The new map, aptly named the 11-3 map, redistributes the state of North Carolina so that Republicans dominate 11 of the districts. Changes include the splitting of North Carolina’s 1st District, located near the North Carolina-Virginia border. On the new map, majority black districts that include Greensboro and Winston-Salem have also been divided.

This sparked fury from several Democrats, including Rep. GK Butterfield, who in response announced his retirement in a video last November. A three-judge panel from North Carolina lower courts later referred to the new map as a form of political gerrymandering. However, this did not meet their constitutional violation threshold.

But Butterfield, first elected to represent North Carolina’s 1st District in 2004, vehemently disagreed. He said that for more than 20 years, Republicans, with the use of election data and mapping software, have manipulated district maps to suit their political interests. Butterfield called it a response to the growing political power of Democrats and blacks.

He also predicted that the North Carolina Supreme Court would rule against the new map, forcing the state legislature to redraw the borders.

“I tell voters to pay attention to what’s happening in your state capitol and in Washington, DC,” Butterfield said. “What legislators do today and tomorrow will affect generations to come. You need to be aware, informed and engaged.

Redistricting policy on the home front

The district, a majority Democratic city, has racial, economic, social and generational fault lines that the redistricting process has exposed, as seen in discussions about the future layout of Wards 5, 7 and 8.

Weeks after the approval of the finalized map, members of these communities continue to embrace and navigate their new realities.

DC Council Member Trayon White (D-Ward 8) recently led the third of several redistricting meetings to determine next steps to include the more affluent and resource-rich Navy Yard community in Ward 8. The expansion of the Ward 8 beyond the Anacostia River and into Navy Yard, formerly Ward 6, not only adds more amenities to Ward 8, but also increases the neighborhood’s wealth gap and creates three new ANC seats for residents to fill of Navy Yard.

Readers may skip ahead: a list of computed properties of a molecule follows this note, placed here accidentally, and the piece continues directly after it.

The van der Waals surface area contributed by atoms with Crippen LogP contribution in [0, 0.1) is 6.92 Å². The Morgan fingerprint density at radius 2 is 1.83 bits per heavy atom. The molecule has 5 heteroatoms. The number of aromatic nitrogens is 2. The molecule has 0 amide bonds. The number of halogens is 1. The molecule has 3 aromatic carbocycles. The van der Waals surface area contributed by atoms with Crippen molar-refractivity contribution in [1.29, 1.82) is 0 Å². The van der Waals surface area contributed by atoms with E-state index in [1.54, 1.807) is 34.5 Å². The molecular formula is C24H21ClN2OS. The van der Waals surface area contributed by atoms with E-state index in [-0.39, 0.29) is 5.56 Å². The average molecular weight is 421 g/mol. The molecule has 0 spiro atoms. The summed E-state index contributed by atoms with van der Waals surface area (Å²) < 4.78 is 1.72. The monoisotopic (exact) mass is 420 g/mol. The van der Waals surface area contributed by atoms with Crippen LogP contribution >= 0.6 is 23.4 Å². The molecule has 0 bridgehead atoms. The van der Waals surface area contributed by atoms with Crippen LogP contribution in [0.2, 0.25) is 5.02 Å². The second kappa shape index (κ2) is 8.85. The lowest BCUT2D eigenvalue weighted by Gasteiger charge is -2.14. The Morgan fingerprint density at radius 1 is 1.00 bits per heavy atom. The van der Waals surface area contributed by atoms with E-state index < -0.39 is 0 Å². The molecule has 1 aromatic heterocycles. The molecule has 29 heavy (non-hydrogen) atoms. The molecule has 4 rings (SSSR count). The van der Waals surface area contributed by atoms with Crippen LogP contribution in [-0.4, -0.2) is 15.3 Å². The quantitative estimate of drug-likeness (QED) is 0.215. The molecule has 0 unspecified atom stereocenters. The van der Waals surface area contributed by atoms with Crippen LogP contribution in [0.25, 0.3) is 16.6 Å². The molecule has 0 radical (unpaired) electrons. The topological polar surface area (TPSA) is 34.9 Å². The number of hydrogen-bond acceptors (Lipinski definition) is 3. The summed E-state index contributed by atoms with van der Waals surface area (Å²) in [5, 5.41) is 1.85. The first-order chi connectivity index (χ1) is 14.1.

In the months before DC’s redistricting committee approved the new boundary lines, Ward 8 residents wondered if the addition of the Navy Yard would weaken black political representation. Conversations also focused on the racial makeup of Ward 8 ANCs and the likelihood of non-black people becoming ANC commissioners.

However, as ANC Commissioner Jamila White (ANC 8A05) explained, Ward 8 residents involved in the talks were cautiously optimistic about the expansion of their community. Even with some concerns about changing demographics, White said the Ward 8 community members she hired seized the opportunity to attract more investment opportunities, create racial cohesion and s to address the equity issues that plague their communities.

Regarding racial equity, White said the district government still has a long way to go in prioritizing black residents. While recounting the redistricting hearings she attended last year, she said residents in other parts of the district often expressed apprehension about merging with majority black Wards 7 and 8.

“The way people [from other communities] talked about wards 7 and 8 was disheartening. They looked down on us so much,” White said. “For DC to be one of the most progressive places [in the country]some of the verbal testimonies [at the hearings] had undertones of anti-black racism and a need not to be associated with black people. It was clear that some people thought they were above us.